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December 4, 1997


Appealed From No. B-359012. State Agency, Unemployment Compensation Board of Review.

Before: Honorable Dan Pellegrini, Judge, Honorable Jim Flaherty, Judge, Honorable Charles P. Mirarchi, Jr., Senior Judge. Opinion BY Judge Flaherty. *fn1

The opinion of the court was delivered by: Flaherty


FILED: December 4, 1997

Nichole Arnold (Claimant) petitions for review from an order of the Unemployment Compensation Board of Review (Board) affirming the decision of the referee denying her unemployment compensation benefits pursuant to Section 402(e) of the Unemployment Compensation Law (Law) *fn2 for willful misconduct. We reverse.

The facts of this case are not in dispute. Claimant was employed as a part-time crew person at Wendy's, a fast food franchise owned by the Wenbling Corporation (Employer). On November 7, 1996, at approximately 7:30 p.m., Claimant had finished working her shift, clocked out, and decided to stay at the restaurant to eat with a co-worker. She remained dressed in part of her company uniform identifying her as a Wendy's employee. *fn3 Claimant's manager asked her if she would run an errand for her as a favor *fn4 and Claimant agreed to do it when she finished eating.

After finishing her meal around 8:30 p.m. and upon exiting the restaurant with her co-worker to run the errand, she and her co-worker were almost struck by a car driven by a customer who was driving in the restaurant's drive-thru lane. The customer stopped in time, and as he began driving away, Claimant stated to her co-worker, "What an asshole." The customer heard this comment and went inside the restaurant to report it to Claimant's manager. Claimant was subsequently discharged by her manager for calling the customer a vulgar name.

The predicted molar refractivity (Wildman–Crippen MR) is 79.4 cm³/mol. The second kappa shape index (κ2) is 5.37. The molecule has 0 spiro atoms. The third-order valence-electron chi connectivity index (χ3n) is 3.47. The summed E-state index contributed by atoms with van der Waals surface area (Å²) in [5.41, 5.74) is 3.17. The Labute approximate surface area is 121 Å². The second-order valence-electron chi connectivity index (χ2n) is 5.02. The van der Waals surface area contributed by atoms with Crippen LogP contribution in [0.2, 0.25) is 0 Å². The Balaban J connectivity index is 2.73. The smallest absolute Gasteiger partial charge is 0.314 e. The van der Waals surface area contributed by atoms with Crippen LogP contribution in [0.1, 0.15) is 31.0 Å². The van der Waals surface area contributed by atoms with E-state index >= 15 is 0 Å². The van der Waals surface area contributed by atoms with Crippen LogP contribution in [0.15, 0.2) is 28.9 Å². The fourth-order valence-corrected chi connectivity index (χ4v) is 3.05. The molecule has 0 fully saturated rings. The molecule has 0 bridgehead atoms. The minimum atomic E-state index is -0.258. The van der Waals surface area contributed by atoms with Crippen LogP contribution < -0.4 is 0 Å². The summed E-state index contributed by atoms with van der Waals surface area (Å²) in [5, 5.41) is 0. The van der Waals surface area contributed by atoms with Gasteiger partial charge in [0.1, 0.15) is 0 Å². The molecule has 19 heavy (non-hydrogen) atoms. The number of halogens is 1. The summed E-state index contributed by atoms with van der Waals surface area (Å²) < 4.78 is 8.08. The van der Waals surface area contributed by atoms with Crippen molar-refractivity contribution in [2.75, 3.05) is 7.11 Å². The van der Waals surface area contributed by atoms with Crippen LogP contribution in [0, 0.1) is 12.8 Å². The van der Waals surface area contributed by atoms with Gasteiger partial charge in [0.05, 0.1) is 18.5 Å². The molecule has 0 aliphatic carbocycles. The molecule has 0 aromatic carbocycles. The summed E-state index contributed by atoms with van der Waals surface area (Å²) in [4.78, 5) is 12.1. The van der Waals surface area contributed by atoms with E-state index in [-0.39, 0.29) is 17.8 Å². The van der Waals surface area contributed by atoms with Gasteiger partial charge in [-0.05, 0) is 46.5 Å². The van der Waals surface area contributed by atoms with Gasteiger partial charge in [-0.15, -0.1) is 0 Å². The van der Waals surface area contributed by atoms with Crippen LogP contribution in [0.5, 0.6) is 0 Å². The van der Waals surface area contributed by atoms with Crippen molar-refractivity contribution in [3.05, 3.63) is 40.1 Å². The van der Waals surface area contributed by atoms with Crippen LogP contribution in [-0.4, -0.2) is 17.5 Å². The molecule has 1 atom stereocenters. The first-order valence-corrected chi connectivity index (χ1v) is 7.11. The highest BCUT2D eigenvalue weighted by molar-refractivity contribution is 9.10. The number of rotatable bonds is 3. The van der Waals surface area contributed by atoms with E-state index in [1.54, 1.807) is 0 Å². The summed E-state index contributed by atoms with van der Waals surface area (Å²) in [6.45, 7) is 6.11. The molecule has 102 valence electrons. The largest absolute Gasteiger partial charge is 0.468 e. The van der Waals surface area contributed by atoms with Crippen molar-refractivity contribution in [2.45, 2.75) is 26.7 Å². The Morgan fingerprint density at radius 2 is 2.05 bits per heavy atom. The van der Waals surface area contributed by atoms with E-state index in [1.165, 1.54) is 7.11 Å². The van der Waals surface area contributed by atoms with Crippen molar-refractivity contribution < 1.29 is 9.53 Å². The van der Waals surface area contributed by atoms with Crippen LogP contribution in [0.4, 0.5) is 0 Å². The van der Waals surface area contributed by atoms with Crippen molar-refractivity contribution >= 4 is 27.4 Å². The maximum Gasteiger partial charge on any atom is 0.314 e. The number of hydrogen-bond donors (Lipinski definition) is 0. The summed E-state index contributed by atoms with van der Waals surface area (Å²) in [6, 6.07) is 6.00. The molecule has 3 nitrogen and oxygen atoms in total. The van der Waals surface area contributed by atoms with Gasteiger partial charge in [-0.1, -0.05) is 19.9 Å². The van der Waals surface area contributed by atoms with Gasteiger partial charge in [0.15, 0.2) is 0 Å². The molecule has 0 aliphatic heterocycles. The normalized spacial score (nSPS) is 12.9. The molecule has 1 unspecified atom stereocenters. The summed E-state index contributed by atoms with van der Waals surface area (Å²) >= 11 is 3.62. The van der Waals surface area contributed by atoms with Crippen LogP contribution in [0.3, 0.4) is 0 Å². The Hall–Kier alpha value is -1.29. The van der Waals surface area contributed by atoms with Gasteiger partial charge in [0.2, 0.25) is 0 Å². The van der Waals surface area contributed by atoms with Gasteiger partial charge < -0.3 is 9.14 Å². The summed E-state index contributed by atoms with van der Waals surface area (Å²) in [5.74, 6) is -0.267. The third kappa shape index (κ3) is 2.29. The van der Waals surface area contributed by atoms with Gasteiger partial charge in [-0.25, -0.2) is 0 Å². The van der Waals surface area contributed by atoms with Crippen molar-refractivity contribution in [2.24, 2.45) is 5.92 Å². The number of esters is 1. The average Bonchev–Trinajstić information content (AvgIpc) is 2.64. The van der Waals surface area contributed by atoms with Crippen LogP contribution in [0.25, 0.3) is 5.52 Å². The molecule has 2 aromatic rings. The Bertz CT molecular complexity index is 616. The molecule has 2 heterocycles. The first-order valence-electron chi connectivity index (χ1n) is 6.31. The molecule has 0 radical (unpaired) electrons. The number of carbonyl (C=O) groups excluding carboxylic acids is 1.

Following her discharge, Claimant applied for unemployment compensation benefits which were denied by the Office of Employment Security under Section 402(e) of the Law for willful misconduct. *fn5 Claimant appealed and after a hearing was held, the referee also denied her benefits on the basis that she admitted the incident took place, and that conduct showed a reckless disregard for the Employer's best interests. Claimant filed an appeal with the Board which affirmed the referee's decision because Claimant had not provided an adequate justification for her actions. This appeal by Claimant followed. *fn6

Claimant contends that the Board erred in finding that her conduct rose to the level of willful misconduct because she only made the vulgar remark after she had been sufficiently provoked when nearly hit by the customer's car. We agree and are guided by our holdings in Horace W. Longacre, Inc. v. Unemployment Compensation Board of Review, 12 Pa. Commw. 176, 316 A.2d 110 (Pa. Commw. 1974) and Kowal v. Unemployment Compensation Board of Review, 99 Pa. Commw. 234, 512 A.2d 812 (Pa. Commw. 1986). In those cases this court held that offensive language directed by an employee to an employer, if sufficiently provoked or de minimis, will not constitute willful misconduct. We agree with the Claimant that the same rationale should apply in this case where her use of offensive language, de minimis in nature, was provoked by the actions of a customer.

In Longacre, we found that an employee had been sufficiently provoked and not guilty of willful misconduct when she told her supervisor to "go to hell" after the supervisor took her by the arm in an attempt to restrain her from going on a break. Similarly, in Kowal, we held that an employee was not guilty of willful misconduct where a supervisor had harangued and intimidated an employee throughout a meeting and she told the supervisor, "I hate working here. Shove it up your ass." In both of those cases, this court found that the claimants were provoked by their supervisors and that the language used by them was de minimis. Although this case involves provocative behavior by a customer rather than a supervisor, we are nonetheless guided by our decisions in those cases.

In this case, Claimant instinctively reacted to almost being hit by a car. Like the individuals in Longacre and Kowal, Claimant's actions arose after having been sufficiently provoked. Whether or not the customer intentionally tried to harm Claimant is irrelevant. Claimant instinctively responded to a life-threatening situation.

Additionally, Claimant's comment was not directed at the customer. Rather, she directed the comment to her colleague. There is nothing in the record to indicate that Claimant voiced her comment in such a tone by which she intended that the customer would overhear it. Although her statement was unsavory, it was de minimis and not directed at the customer but to her friend.

Under the circumstances of this case, we conclude that Claimant's conduct did not amount to willful misconduct. Accordingly, the ...

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